"Also that a study be made on the prevention of internal deterioration of hoisting ropes by a Commission appointed by the Provincial Government and every effort be made to prevent it. We strongly recommend that there be no delay by the said Commission in making investigation of all cables, safety devices and hoisting equipment to prevent a recurrence of this serious and deplorable accident. We find that no blame can be attached to anyone through carelessness or neglect," said the jury document.
The hoist rope incident at the Paymaster Mine set in motion one of the most intense investigations ever undertaken into the overall safety of mine conveyances. While the inquest into the deaths of the Paymaster miners lasted only two days, the follow-up investigation would take nearly two years.
It was a couple of days after the bodies of the miners were removed from the bottom of No. 5 shaft, that the remains of the wire rope were recovered from the shaft. The rope was cut into lengths and subjected to several tests, which found that most of the rope was intact and in good shape.
One section of the rope, however, the one that included the break, showed that while the outside of the rope appeared normal, there was corrosion and weakness on the inner strands of wire. In some places, broken strands of wire could be seen on the surface of the rope.
A Ministry of Mines expert, Robert Stewart of Toronto, testified at the inquest that the inside core of the wire ropes appeared "rotten", indicating that regular greasing of the rope did not seem to allow grease and oil to protect the inner strands.
While the rope break was seen as the primary cause of the disaster, there was also a secondary issue that was regarded just as serious and just as deadly.
Attached to the outside of the cage was a series of sharpened steel "teeth" that were spring loaded and set to deploy once the hoist cable goes slack or loses tension. These are called dogs as they are designed to bite into the timber and lock the cage in place, thus preventing the fall.
The cage guides in the mine-shaft were made of B.C. fir timbers, four inches by five inches, treated with creosote.
The shaft area below 1,200 feet had been lined with new timbers just a month earlier. Rescuers later found that the cage dogs did in fact bite into the timbers, but quickly became clogged with bits of wood.
The dogs had engaged the timbers at about 950 feet below surface, but the cage continued to fall. It is believed this is what created the ripping sound as the steel teeth of the dogs tore into the timbers as the cage continued to plummet.
The inquest jury would later suggest that the design of the dogs was faulty and thus failed to act as a backup to a cable failure. There was also the possibility that pieces of broken rock may have gotten into the mechanism, thus preventing the dogs from being fully deployed.
This was investigated by the Department of Mines, but the results were inconclusive.
As in many mining accidents, changes are made when it is discovered that the old ways of doing things are not as safe as they could be.
The Hollinger Mine fire of February 1928 resulted in the creation of Ontario Mine Rescue, and the training and deployment of underground firefighting teams.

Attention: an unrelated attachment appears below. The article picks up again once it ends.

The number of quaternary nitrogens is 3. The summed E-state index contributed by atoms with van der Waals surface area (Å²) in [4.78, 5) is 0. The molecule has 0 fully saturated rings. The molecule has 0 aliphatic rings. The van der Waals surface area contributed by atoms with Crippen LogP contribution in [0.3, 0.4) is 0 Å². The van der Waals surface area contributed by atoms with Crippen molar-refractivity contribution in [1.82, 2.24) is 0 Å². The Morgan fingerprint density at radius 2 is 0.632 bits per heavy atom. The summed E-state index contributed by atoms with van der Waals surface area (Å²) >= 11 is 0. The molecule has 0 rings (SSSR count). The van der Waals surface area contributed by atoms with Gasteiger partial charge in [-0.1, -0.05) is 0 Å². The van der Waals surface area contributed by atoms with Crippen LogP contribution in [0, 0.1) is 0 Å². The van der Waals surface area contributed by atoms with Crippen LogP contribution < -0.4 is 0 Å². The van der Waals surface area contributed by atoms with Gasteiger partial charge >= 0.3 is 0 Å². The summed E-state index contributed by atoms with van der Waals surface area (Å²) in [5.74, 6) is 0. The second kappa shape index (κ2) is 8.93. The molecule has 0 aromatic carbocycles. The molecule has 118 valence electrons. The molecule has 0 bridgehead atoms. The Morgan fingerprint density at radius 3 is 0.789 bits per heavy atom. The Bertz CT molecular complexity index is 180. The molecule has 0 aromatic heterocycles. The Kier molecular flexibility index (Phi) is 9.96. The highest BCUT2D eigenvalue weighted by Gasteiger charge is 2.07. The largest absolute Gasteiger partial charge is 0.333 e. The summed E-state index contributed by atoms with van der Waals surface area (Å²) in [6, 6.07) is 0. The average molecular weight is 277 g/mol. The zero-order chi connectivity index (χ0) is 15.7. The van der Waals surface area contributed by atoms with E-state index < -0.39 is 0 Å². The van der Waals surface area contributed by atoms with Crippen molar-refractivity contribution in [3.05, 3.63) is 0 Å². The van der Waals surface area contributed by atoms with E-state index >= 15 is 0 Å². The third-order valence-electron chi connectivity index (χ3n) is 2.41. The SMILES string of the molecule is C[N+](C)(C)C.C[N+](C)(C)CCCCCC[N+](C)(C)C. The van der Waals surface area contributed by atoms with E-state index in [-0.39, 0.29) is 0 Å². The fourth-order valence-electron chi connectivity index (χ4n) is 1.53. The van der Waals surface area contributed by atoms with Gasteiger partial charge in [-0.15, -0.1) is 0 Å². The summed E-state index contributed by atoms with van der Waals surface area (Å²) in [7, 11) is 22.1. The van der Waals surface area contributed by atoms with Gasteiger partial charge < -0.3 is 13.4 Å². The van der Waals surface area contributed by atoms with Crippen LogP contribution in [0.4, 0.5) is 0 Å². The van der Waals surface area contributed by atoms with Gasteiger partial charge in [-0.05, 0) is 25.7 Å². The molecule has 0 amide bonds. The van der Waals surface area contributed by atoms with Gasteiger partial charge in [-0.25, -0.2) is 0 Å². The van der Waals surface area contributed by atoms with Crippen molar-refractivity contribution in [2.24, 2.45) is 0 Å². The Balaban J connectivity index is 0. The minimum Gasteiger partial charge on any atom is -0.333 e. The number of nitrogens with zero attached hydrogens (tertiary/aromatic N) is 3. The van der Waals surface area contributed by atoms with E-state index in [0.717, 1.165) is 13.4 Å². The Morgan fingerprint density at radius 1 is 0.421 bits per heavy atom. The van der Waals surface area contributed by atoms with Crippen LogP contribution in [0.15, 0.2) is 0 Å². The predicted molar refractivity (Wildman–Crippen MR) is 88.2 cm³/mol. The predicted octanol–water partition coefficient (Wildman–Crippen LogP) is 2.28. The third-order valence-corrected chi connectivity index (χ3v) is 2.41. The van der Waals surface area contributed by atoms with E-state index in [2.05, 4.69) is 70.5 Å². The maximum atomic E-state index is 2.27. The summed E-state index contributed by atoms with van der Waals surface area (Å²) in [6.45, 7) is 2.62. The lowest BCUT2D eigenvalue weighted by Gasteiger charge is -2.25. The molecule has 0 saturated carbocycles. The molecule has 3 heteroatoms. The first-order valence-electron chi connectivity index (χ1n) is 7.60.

The Paymaster incident led to the creation of a provincial rope inspection laboratory, located in Sudbury.
In January 1947, almost two years after the Paymaster incident, Deputy Mines Minister Harold "Rick" Rickaby submitted a 260-page report to the government and Mines Minister Leslie Frost discussing the overall safety of wire rope and also with cage fall arrest devices, known as dogs.
As part of that study, several
The International Nickel Company Inc. in Copper Cliff joined with the Ontario Mining Association to commission a special study into corrosion problems. Corrosion expert Frank LaQue would head up that study.
Research included special tests carried out at a laboratory in
Samples of the wire rope from the Paymaster were included in the study, along with rope samples from the Stobie, Levack and Creighton mines in
The study looked into such things as using better steel, using zinc coatings, using a poly or Bakelite type lining on the steel. None of those ideas panned out. The study recommended that better grease and oil coatings would be helpful, perhaps even coating the individual strands of wire as they were being wound into a full wire rope.
"As for the safety dogs, it was determined through free-fall testing that the design of many cages were prone to failure. It showed that in all cases of rope breakage accidents, the ratio of success to failure for cage dogs was only two to one.
"Free fall safety dog tests have already led to a marked general improvement in safety dog performance, although a great deal of intensive work and experimentation under operations conditions must be done," said the study.
The study also found that the diameter of hoist drums in most
This is turn put added crushing stress on ropes under tension. It was decided that larger hoist drums would reduce the amount of crushing stress on the ropes.
In many cases, the rope concern has been solved by adding two and three separate ropes for man cages to ensure safety in the sense that if one rope breaks, the others will hold.
VICTIMS OF THE PAYMASTER TRAGEDY
Mervin Appleyard, 29; Alphonse Auger, 37; Arthur Beland, 40; Russell Dillon, 25; Laurent Dubeau, 20; Stanley Kilodziejski, 60; Eero Kohtala, 45; Ligouri Lauzon, 23; Ubald Legault, 31; Melvin Markoskie, 20; Mike Mokoruk, 50; Eino Neimi, 20; Mike Parnetta, 36; Albert Plourde, 40; Nicola Suppa, 44; Tauno Voutilainen, 42.